Ich bin Fabian Lehmann und promoviere in Informatik am Lehrstuhl für Wissensmanagement in der Bioinformatik an der Humboldt-Universität zu Berlin. Ich werde über FONDA, ein Sonderforschungsbereich der Deutschen Forschungsgemeinschaft (DFG), gefördert.
Während meines Bachelorstudiums habe ich meine Faszination für komplexe, verteilte Systeme entdeckt. Ich begeistere mich dafür, die Limits solcher Systeme auszutesten und zu überwinden. In meiner Promotion fokussiere ich mich auf die Optimierung von Workflow Systemen zur Analyse von riesigen Datenmengen. Insbesondere konzentriere ich mich hierbei auf den Aspekt des Schedulings. Hierfür arbeite ich eng mit dem Earth Observation Lab der Humboldt-Universität zu Berlin zusammen, um die Anforderungen der Praxis zu verstehen.
Master Wirtschaftsinformatik, 2020
Abschlussarbeit: Design and Implementation of a Processing Pipeline for High Resolution Blood Pressure Sensor Data
Technische Universität Berlin
Bachelor Wirtschaftsinformatik, 2019
Abschlussarbeit: Performance-Benchmarking in Continuous-Integration-Prozessen
Technische Universität Berlin
(Ein kleiner Ausschnitt)
Scientific workflows typically comprise a multitude of different processing steps which often are executed in parallel on different partitions of the input data. These executions, in turn, must be scheduled on the compute nodes of the computational infrastructure at hand. This assignment is complicated by the facts that (a) tasks typically have highly heterogeneous resource requirements and (b) in many infrastructures, compute nodes offer highly heterogeneous resources. In consequence, predictions of the runtime of a given task on a given node, as required by many scheduling algorithms, are often rather imprecise, which can lead to sub-optimal scheduling decisions. We propose Reshi, a method for recommending task-node assignments during workflow execution that can cope with heterogeneous tasks and heterogeneous nodes. Reshi approaches the problem as a regression task, where task-node pairs are modeled as feature vectors over the results of dedicated micro benchmarks and past task executions. Based on these features, Reshi trains a regression tree model to rank and recommend nodes for each ready-to-run task, which can be used as input to a scheduler. For our evaluation, we benchmarked 27 AWS machine types using three representative workflows. We compare Reshi’s recommendations with three state-of-the-art schedulers. Our evaluation shows that Reshi outperforms HEFT by a mean makespan reduction of 7.18% and 18.01% assuming a mean task runtime prediction error of 15%.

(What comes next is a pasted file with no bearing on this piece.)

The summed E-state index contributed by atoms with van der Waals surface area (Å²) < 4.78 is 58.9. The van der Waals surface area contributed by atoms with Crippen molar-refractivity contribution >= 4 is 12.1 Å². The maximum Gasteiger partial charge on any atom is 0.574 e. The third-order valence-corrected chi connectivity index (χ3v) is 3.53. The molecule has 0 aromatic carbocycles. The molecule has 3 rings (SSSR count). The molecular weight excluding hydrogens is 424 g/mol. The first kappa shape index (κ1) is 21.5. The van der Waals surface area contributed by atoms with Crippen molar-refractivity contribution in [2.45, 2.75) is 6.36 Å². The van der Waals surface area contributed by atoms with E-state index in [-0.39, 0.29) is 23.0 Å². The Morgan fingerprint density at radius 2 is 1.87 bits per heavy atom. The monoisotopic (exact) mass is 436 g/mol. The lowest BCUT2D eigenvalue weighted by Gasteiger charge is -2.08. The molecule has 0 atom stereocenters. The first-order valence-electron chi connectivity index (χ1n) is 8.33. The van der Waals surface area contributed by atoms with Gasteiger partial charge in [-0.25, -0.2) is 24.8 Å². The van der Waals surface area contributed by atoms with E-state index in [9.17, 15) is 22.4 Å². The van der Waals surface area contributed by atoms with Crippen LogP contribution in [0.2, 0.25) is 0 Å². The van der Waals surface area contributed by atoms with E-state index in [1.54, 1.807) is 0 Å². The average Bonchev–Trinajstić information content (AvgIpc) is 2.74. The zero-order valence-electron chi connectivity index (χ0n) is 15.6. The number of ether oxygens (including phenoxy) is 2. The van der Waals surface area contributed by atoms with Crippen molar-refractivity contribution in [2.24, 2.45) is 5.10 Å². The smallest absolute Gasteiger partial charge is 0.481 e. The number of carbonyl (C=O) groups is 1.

During the last years, a growing amount of industry areas started to use microservices. Microservices offer advantages like scalability and independent service realization, but also pitfall. We noticed inconsistencies between the different existing definitions of the term microservice and practical implementations of microservice based systems. Therefore, we evaluate existing microservice-definitions and analyze the coherence of identified pitfalls to the definitions. Thereby, we observed that many pitfalls are related to imprecise definitions. With a new, distinct, and explicit definition of microservices as slice service style, we can avoid most pitfalls - the definition is given as architectural style with demand to tailor the software process model. Furthermore, we discuss pitfalls of microservices that the definition cannot avoid.
Many scientific workflow scheduling algorithms need to be informed about task runtimes a-priori to conduct efficient scheduling. In heterogeneous cluster infrastructures, this problem becomes aggravated because these runtimes are required for each task-node pair. Using historical data is often not feasible as logs are typically not retained indefinitely and workloads as well as infrastructure changes. In contrast, online methods, which predict task runtimes on specific nodes while the workflow is running, have to cope with the lack of example runs, especially during the start-up. In this paper, we present Lotaru, a novel online method for locally estimating task runtimes in scientific workflows on heterogeneous clusters. Lotaru first profiles all nodes of a cluster with a set of short-running and uniform microbenchmarks. Next, it runs the workflow to be scheduled on the user’s local machine with drastically reduced data to determine important task characteristics. Based on these measurements, Lotaru learns a Bayesian linear regression model to predict a task’s runtime given the input size and finally adjusts the predicted runtime specifically for each task-node pair in the cluster based on the micro-benchmark results. Due to its Bayesian approach, Lotaru can also compute robust uncertainty estimates and provides them as an input for advanced scheduling methods. Our evaluation with five real-world scientific workflows and different datasets shows that Lotaru significantly outperforms the baselines in terms of prediction errors for homogeneous and heterogeneous clusters.
Creating, maintaining, and operating software artifacts is a long ongoing challenge. Various management strategies have been developed and are frequently used. Nevertheless, a unification of describing the management strategies to compare them is an open question. We present ßMACH as an answer. ßMACH allows systematic descriptions and checks independently from the management strategy. In this paper, we test parts of ßMACH on the example of performance requirements. So we applied ßMACH to V-Model and Scrum.